I recently polled my graduate students to see where they turn to begin research for a paper. I suppose this shouldn’t come as a surprise: the number one answer—by far—was Google. Some might say they’re lazy or misdirected, but the allure of that single box—and how well it works for most tasks—is incredibly strong. Try getting students to go to five or six different search engines for gated online databases such as ProQuest Academic and JSTOR—all of which have different search options and produce a complex array of results compared to Google. I was thinking about this recently as I tested the brand new scholarly search engine from Microsoft, Windows Live Academic. Windows Live Academic is a direct competitor to Google Scholar, which has been in business now for over a year but is still in “beta” (like most Google products). Both are trying to provide that much-desired single box for academic researchers. And while those in the sciences may eventually be happy with this new option from Microsoft (though it’s currently much rougher than Google’s beta, as you’ll see), like Google Scholar, Windows Live Academic is a big disappointment for students, teachers, and professors in the humanities. I suspect there are three main reasons for this lack of a high-quality single box humanities search.
First, a quick test of Google Scholar and Windows Live Academic. Can either one produce the source of the famous “frontier thesis,” probably the best-known thesis in American historiography?
Clearly, the usefulness of these search results are dubious, especially Windows Live Academic (The Political Economy of Land Conflict in the Eastern Brazilian Amazon as the top result?). Why can’t these giant companies do better than this for humanities searches?
Obviously, the people designing and building these “academic” search engines are from a distinct subset of academia: computer science and mathematical fields such as physics. So naturally they focus on their own fields first. Both Google Scholar and Windows Live Academic work fairly well if you would like to know about black holes or encryption. Moreover, “scholarship” in these fields generally means articles, not books. Google Scholar and Windows Live Academic are dominated by journal-based publications, though both sometimes show books in their search results. But when Google Scholar does so, these books seem to appear because articles that match the search terms cite these works, not because of the relevance of the text of the books themselves.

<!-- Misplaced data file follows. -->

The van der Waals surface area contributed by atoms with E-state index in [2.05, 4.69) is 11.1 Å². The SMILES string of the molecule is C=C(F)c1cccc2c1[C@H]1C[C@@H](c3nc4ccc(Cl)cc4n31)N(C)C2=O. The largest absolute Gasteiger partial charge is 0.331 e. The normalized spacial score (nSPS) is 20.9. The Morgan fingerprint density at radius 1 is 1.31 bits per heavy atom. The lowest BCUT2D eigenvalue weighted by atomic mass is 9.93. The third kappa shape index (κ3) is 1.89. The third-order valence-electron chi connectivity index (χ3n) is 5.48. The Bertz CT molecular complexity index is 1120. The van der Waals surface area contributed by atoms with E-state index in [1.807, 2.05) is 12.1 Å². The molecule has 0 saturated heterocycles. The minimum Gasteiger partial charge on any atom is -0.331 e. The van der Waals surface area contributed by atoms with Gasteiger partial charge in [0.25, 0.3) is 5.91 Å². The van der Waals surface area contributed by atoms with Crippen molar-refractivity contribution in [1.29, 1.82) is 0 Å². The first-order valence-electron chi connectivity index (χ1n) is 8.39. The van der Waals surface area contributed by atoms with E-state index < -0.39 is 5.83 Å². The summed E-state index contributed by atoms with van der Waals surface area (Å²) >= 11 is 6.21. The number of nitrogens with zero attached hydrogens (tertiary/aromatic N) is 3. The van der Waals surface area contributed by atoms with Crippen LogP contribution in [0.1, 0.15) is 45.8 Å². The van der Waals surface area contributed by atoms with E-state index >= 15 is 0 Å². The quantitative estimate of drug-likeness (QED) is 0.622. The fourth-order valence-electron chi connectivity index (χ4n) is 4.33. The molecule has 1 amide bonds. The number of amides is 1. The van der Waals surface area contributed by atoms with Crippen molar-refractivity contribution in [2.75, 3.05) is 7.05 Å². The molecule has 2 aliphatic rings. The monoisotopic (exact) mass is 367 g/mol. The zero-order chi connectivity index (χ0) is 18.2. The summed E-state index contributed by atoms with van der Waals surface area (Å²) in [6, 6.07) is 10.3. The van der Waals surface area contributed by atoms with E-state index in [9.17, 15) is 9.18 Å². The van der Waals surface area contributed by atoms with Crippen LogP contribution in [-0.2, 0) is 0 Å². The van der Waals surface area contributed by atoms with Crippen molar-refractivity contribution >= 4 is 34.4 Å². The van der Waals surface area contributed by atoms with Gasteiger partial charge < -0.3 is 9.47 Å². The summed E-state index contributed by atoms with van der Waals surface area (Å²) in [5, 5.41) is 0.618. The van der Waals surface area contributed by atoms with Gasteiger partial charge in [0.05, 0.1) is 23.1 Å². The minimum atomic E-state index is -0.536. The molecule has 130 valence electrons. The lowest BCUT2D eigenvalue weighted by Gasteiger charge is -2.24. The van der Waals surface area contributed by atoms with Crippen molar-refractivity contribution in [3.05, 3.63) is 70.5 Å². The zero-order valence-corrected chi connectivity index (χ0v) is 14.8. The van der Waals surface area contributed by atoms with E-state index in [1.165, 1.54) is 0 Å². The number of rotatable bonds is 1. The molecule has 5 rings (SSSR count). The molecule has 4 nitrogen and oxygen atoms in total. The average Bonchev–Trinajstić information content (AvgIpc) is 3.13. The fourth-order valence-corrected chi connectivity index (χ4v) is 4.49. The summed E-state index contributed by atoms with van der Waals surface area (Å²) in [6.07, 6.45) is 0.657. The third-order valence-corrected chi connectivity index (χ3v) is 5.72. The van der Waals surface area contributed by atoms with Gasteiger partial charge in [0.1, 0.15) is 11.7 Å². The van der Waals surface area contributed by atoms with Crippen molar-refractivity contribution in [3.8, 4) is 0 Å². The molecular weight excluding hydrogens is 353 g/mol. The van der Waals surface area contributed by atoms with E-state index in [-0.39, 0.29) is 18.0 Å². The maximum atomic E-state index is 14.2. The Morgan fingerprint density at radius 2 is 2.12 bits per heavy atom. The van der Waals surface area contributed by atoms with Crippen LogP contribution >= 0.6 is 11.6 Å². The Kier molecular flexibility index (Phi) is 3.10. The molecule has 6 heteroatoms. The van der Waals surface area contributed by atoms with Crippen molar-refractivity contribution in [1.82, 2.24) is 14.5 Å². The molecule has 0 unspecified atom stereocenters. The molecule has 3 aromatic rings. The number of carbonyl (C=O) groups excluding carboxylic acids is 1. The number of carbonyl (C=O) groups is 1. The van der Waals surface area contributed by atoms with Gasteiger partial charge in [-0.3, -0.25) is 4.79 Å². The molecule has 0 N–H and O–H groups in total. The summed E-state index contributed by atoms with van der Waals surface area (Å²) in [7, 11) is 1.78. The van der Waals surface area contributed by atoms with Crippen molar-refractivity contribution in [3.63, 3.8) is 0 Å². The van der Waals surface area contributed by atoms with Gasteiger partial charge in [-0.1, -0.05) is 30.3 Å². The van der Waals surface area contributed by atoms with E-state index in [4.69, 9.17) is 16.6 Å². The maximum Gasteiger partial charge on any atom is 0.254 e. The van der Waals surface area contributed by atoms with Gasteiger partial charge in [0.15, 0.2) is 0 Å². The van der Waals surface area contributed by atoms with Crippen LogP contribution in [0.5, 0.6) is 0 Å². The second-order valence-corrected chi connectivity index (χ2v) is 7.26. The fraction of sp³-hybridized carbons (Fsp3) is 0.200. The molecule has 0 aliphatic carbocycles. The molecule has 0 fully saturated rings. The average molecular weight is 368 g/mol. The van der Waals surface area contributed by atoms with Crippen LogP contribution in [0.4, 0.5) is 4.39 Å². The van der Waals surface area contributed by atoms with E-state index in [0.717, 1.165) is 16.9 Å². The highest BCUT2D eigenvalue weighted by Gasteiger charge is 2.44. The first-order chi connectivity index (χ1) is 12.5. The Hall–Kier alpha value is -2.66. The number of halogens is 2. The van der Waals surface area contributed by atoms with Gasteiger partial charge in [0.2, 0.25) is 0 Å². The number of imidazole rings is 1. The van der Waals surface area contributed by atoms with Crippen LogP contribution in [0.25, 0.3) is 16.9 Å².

In addition, humanities articles aren’t as easy as scientific papers to subject to bibliometrics—methods such as citation analysis that reveal the most important or influential articles in a field. Science papers tend to cite many more articles (and fewer books) in a way that makes them subject to extensive recursive analysis. Thus a search on “search” on Google Scholar aptly points a researcher to Sergey Brin’s and Larry Page’s seminal paper outlining how Google would work, because hundreds of other articles on search technology dutifully refer to that paper in their opening paragraph or footnote.
Most important, however, is the question of open access. Outlets for scientific articles are more open and indexable by search engines than humanities journals. In addition to many major natural and social science journals, CiteSeer (sponsored by Microsoft) and ArXiv.org make hundreds of thousands of articles on computer science, physics, and mathematics freely available. This disparity in openness compared to humanities scholarship is slowly starting to change—the American Historical Review, for instance, recently made all new articles freely available online—but without a concerted effort to open more gates, finding humanities papers through a single search box will remain difficult to achieve. Microsoft claims in its FAQ for Windows Live Academic that it will get around to including better results for subjects like history, but like Google they are going to have a hard time doing that well without open historical resources.
UPDATE [18 April 2006]: Microsoft has contacted me about this post; they are interested in learning more about what humanities scholars expect from a specialized academic search engine.
UPDATE [21 April 2006]: Bill Turkel makes the great point that Google’s main search does a much better job than Google Scholar at finding the original article and author of the frontier thesis: